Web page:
Walter Benjamin and the Aesthetics of Power

By L. T. Koepnick | Go to book overview

8
BENJAMIN'S ACTUALITY

In our present era of global media networks and ever more inclusive technologies of space contraction, visual culture seems to have gone far beyond the task Walter Benjamin envisaged as the Utopian charge of film and photography. In a famous and literally explosive passage of the artwork essay, Benjamin wrote in 1936: “Our taverns and our metropolitan streets, our offices and furnished rooms, our railroad stations and our factories appeared to have us locked up hopelessly. Then came the film and burst this prison-world asunder by the dynamite of the tenth of a second, so that now, in the midst of its far-flung ruins and debris, we calmly and adventurously go traveling” (ill 236; gs 1:499-500). More than half a century later, film's once astonishing displacement of time and place has become the order of the day. What Benjamin analyzed in terms of the figure of shock namely, the image-based clash of different temporalities and incompatible social topographies - for contemporary couch potatoes constitutes a daily living-room routine. Individuals as much as nations today formulate their agendas, memories, and identities in response to values and passions that are increasingly formed through mechanically reproduced images: images from TV and advertising to cinema and the Internet.

Anne Friedberg has introduced the concept of a “mobilized virtual gaze” in order to theorize the effects of postmodern media and consumer culture on our modes of perception, our sense of history, our strategies of cultural consumption, and our construction of individual and collective identities. Rooted in precinematic cultural activities such as walking and traveling, on the one hand, and in all forms of visual representation - including cave painting - on the other, the compound term is meant to describe forms of scopic pleasure that travel “in an imaginary flânerie through an imaginary elsewhere and an imaginary 'elsewhen.'”1 According to Friedberg, virtual mobility today is inseparable from transnational commodity display and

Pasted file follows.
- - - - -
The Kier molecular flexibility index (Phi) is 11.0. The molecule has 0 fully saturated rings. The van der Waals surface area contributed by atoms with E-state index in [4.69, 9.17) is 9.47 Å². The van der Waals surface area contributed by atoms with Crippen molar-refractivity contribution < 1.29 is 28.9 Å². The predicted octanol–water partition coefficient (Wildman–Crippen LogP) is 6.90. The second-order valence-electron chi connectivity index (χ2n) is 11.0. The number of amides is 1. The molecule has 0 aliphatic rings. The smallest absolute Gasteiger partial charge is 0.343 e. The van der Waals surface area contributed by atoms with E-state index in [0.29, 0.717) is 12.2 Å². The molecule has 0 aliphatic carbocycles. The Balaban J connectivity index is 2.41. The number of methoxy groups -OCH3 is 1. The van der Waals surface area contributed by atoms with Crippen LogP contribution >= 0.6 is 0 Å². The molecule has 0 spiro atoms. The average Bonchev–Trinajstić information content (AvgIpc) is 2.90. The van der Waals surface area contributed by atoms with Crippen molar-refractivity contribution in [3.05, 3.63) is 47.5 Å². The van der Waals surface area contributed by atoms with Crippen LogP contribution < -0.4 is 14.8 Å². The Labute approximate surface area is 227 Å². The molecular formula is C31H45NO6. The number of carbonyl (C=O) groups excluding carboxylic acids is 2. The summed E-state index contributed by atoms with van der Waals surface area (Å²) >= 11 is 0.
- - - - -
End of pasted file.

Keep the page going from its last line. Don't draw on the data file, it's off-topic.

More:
-213-

Notes for this page

Add a new note
If you are trying to select text to create highlights or citations, remember that you must now click or tap on the first word, and then click or tap on the last word.
One moment ...
Default project is now your active project.
Project items

Items saved from this book

This book has been saved
Highlights (0)
Some of your highlights are legacy items.

Highlights saved before July 30, 2012 will not be displayed on their respective source pages.

You can easily re-create the highlights by opening the book page or article, selecting the text, and clicking “Highlight.”

Citations (0)
Some of your citations are legacy items.

Any citation created before July 30, 2012 will labeled as a “Cited page.” New citations will be saved as cited passages, pages or articles.

We also added the ability to view new citations from your projects or the book or article where you created them.

Notes (0)
Bookmarks (0)

You have no saved items from this book